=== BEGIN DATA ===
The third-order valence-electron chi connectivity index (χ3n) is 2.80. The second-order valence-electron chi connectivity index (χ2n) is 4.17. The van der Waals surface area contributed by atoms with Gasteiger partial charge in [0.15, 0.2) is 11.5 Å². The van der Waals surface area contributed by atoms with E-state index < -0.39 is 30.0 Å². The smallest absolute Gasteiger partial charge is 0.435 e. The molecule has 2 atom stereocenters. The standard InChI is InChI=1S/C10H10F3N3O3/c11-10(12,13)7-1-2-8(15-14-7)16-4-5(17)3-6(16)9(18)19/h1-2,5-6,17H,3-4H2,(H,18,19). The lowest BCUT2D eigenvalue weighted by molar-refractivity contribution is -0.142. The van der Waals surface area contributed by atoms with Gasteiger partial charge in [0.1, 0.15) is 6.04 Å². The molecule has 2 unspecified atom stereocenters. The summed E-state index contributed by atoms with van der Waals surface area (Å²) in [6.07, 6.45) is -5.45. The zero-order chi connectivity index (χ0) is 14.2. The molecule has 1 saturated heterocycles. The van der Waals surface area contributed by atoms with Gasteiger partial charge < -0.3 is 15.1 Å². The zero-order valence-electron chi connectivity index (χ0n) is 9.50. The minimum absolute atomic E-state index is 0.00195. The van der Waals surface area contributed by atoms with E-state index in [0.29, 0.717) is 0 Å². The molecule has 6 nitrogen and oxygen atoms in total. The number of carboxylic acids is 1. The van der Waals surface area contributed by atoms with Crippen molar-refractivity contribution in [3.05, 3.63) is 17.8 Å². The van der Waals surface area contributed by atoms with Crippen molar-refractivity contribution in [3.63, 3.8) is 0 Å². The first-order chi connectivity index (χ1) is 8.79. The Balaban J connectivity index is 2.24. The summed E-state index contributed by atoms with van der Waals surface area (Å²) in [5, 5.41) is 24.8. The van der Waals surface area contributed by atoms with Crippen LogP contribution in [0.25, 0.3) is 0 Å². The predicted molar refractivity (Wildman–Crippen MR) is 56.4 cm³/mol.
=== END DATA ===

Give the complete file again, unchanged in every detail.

The third-order valence-electron chi connectivity index (χ3n) is 2.80. The second-order valence-electron chi connectivity index (χ2n) is 4.17. The van der Waals surface area contributed by atoms with Gasteiger partial charge in [0.15, 0.2) is 11.5 Å². The van der Waals surface area contributed by atoms with E-state index < -0.39 is 30.0 Å². The smallest absolute Gasteiger partial charge is 0.435 e. The molecule has 2 atom stereocenters. The standard InChI is InChI=1S/C10H10F3N3O3/c11-10(12,13)7-1-2-8(15-14-7)16-4-5(17)3-6(16)9(18)19/h1-2,5-6,17H,3-4H2,(H,18,19). The lowest BCUT2D eigenvalue weighted by molar-refractivity contribution is -0.142. The van der Waals surface area contributed by atoms with Gasteiger partial charge in [0.1, 0.15) is 6.04 Å². The molecule has 2 unspecified atom stereocenters. The summed E-state index contributed by atoms with van der Waals surface area (Å²) in [6.07, 6.45) is -5.45. The zero-order chi connectivity index (χ0) is 14.2. The molecule has 1 saturated heterocycles. The van der Waals surface area contributed by atoms with Gasteiger partial charge < -0.3 is 15.1 Å². The zero-order valence-electron chi connectivity index (χ0n) is 9.50. The minimum absolute atomic E-state index is 0.00195. The van der Waals surface area contributed by atoms with E-state index in [0.29, 0.717) is 0 Å². The molecule has 6 nitrogen and oxygen atoms in total. The number of carboxylic acids is 1. The van der Waals surface area contributed by atoms with Crippen molar-refractivity contribution in [3.05, 3.63) is 17.8 Å². The van der Waals surface area contributed by atoms with Crippen molar-refractivity contribution in [3.63, 3.8) is 0 Å². The first-order chi connectivity index (χ1) is 8.79. The Balaban J connectivity index is 2.24. The summed E-state index contributed by atoms with van der Waals surface area (Å²) in [5, 5.41) is 24.8. The van der Waals surface area contributed by atoms with Crippen LogP contribution in [0.25, 0.3) is 0 Å². The predicted molar refractivity (Wildman–Crippen MR) is 56.4 cm³/mol.